B. ‘Thurstonii’ has fleshy, red stems up to 2 feet tall, sparsely covered with white hairs. The almost round, hairless, glossy leaves up to 10 inches across are bronze-green on the upper surface and bright red underneath. The summer-blooming flowers are 1- 1-½ inches across, and pink with reddish hairs.


B. boweri (eyelash begonia) is a bushy, Stemless plant 6-9 inches tall. The small, heart-shaped leaves are deep emerald green, with black edging and with stiff hairs on leaf edges and leafstalks. Tiny, shell pink flowers are produced on 4- to 6-inch-long stalks in late winter and early spring. B. deliciosa has fleshy, sturdy, erect, red stems up to 2 feet high. The deeply cut, much-lobed leaves are 6-10 inches long and up to 7 inches wide. They are redtinged, olive green, heavily spotted with grey above, deep burgundy red below. The pink, 1-inch-wide, slightly fragrant flowers are produced in pairs from late summer through midwinter.

B. ‘Erythrophylla’ (also called B. ‘Feastii’; commonly known as pond-lily, kidney, or beefsteak begonia) is a hybrid up to 9 inches tall. This is an easy begonia to grow indoors. It has fleshy, shiny, almost round leaves 2-3 inches across that are olive green above, deep red below. Clusters of up to 30 light pink, ¼ inch-wide flowers are produced in late winter and early spring. Two prized variants are: B. ‘E. Bunchii’ (lettuce-leaf begonia), with leaves crested and frilled at the margins; and B. ‘E. Helix’ (whirlpool begonia), with leaves in which overlapping basal lobes are spirally curled.

B. limmingheiana (often called B. glaucophylla) is a creeping, climbing, or trailing plant with light green, waxy, oval leaves up to 5 inches long and 3 inches wide. Brick red, winter-blooming flowers are 1 inch across.

B. ‘Maphil’ (sometimes called B. ‘Cleopatra’) has many stems up to 6 inches tall, which carry star-shaped leaves 2 inches long and ½ inches wide. Deeply divided into five pointed lobes and edged with bristly hairs, these leaves have red-spotted green leafstalks covered with white hairs. Leaf colour is light chocolate brown, with major vein areas lined in greenish gold. Clusters of 10 or more pale pink flowers are produced on 12-inch-tall flower stalks in early spring.

B. masoniana (iron cross begonia) has heart-shaped leaves that are up to 6 inches long and wide, golden green, with a mahogany red, cross-shaped pattern in the centre. Leaf surfaces are puckered, and covered with fine red hairs. Greenish, 4-inch flowers with red hairs on petal undersides are comparatively rare indoors. B. rex-cultorum hybrids (king, rex, or painted-leaf begonias) are grown for their extremely decorative foliage. The true B. rex species is probably no longer in cultivation. The leaves of most forms are obliquely heart-shaped and up to 12 inches long and 10 inches wide. They have 6- to 12-inch-long leafstalks arising directly from the rhizome. Some forms have sharply cut leaf edges, others have leaf lobes that are spirally curled. All have spectacular leaf colouring. Pale pink or white flowers ½ inch across sometimes appear in summer.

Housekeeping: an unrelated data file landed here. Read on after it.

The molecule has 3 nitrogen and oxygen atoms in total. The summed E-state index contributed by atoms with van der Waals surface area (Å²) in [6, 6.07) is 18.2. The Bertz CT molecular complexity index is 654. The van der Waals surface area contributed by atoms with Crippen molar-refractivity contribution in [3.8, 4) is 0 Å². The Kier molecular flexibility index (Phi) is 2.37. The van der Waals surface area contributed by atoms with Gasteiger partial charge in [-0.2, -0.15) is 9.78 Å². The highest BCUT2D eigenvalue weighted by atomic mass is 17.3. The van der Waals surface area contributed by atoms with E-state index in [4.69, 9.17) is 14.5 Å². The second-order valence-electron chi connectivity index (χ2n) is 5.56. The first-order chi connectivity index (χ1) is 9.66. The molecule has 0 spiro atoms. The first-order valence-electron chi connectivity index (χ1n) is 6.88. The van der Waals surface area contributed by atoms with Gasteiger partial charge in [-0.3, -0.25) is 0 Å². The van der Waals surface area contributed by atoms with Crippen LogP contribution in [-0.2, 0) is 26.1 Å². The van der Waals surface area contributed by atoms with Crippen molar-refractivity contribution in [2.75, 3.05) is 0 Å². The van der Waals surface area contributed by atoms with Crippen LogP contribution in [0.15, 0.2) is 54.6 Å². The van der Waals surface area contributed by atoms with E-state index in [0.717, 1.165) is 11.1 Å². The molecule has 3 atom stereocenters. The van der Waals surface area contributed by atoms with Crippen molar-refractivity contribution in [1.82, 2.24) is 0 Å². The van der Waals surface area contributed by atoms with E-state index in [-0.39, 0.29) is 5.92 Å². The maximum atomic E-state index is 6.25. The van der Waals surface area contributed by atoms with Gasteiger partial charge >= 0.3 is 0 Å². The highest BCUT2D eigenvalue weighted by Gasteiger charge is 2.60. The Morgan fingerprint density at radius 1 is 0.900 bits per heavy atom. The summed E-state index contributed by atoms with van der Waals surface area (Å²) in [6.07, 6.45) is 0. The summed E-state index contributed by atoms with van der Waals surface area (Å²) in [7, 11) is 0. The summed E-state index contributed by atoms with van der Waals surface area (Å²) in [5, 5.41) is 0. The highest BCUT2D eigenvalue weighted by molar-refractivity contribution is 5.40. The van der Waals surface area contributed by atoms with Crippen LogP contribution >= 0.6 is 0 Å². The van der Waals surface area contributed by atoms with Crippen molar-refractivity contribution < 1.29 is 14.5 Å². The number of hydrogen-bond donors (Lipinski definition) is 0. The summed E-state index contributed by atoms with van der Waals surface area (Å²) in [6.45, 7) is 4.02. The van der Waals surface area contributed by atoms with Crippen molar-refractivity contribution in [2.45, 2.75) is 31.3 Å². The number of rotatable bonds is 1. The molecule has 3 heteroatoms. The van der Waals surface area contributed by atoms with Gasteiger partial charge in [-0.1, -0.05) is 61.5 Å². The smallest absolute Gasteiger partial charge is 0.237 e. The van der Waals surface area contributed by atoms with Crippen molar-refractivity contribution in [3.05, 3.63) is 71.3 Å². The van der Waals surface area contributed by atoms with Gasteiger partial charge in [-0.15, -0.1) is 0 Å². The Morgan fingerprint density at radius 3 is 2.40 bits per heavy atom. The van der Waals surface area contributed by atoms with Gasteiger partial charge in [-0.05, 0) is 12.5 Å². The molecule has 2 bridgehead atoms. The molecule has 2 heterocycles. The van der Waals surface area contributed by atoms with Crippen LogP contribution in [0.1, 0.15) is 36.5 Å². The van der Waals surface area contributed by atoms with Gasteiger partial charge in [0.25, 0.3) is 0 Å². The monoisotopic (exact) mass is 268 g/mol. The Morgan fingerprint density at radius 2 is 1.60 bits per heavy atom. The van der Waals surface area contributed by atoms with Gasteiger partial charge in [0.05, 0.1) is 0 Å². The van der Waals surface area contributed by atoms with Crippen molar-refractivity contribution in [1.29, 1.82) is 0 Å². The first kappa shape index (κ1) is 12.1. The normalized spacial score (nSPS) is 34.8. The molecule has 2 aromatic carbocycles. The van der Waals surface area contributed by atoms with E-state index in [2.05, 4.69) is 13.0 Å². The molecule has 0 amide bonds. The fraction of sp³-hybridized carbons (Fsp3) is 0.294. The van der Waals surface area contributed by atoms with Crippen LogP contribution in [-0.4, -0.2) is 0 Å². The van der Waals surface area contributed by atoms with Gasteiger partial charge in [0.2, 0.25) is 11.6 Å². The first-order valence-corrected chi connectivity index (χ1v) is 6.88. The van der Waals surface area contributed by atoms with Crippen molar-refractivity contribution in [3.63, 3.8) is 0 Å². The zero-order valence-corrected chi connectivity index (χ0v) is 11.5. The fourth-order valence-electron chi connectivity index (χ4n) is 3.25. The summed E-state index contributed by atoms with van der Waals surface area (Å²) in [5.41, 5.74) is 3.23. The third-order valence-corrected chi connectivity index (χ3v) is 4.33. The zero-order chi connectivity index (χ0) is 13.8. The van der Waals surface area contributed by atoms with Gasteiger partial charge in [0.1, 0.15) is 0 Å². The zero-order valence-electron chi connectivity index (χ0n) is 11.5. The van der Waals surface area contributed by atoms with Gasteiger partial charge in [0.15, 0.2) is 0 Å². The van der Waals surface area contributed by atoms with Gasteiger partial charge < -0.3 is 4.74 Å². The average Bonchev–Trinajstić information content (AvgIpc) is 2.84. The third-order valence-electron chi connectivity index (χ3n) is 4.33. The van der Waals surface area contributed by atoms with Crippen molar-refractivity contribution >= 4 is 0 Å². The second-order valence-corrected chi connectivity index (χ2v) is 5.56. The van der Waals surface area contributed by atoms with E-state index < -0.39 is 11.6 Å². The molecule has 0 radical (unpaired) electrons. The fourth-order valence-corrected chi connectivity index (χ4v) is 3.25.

There are a number of dwarf or miniature forms of B. rex-cultorum, with a height of only a few inches and leaves as little as 3 inches long. The most suitable kinds of both full-size and dwarf plants for indoor use have crisp, thick, rough-textured leaves. Among the most satisfying forms are these: B.r.-c. ‘King Edward IV,’ which has large, reddish purple leaves with paler rose-pink spots; B.r.-c. ‘Merry-Christmas,’ which has deep maroon-red leaves banded in pink, silver, and green; B.r.-c. ‘President,’ which has large, deep green leaves with extensive silver markings; and B.r.-c. ‘Salamander,’ which is a small, sturdy plant with almost totally silver leaves faintly threaded with deep green.

Proper Care:


Light Fibrous-rooted and rhizo-matous begonias grown primarily for their foliage need bright light without direct sunlight. Those grown principally for their flowers need three to four hours a day of direct sunlight.

Temperature Normal room temperatures are suitable for actively growing plants. Those that have a winter rest period should be kept at about 60°F—but not below 55°— during this period. All begonias suffer in dry air. For increased humidity stand pots on trays of moist pebbles, and suspend saucers of water under hanging baskets.

Watering Water actively growing plants moderately, allowing the top inch of the potting mixture to dry out before watering again. During any winter rest period water more sparingly, allowing the top half of the mixture to dry out between waterings.

Feeding Apply standard liquid fertilizer every two weeks to actively growing plants.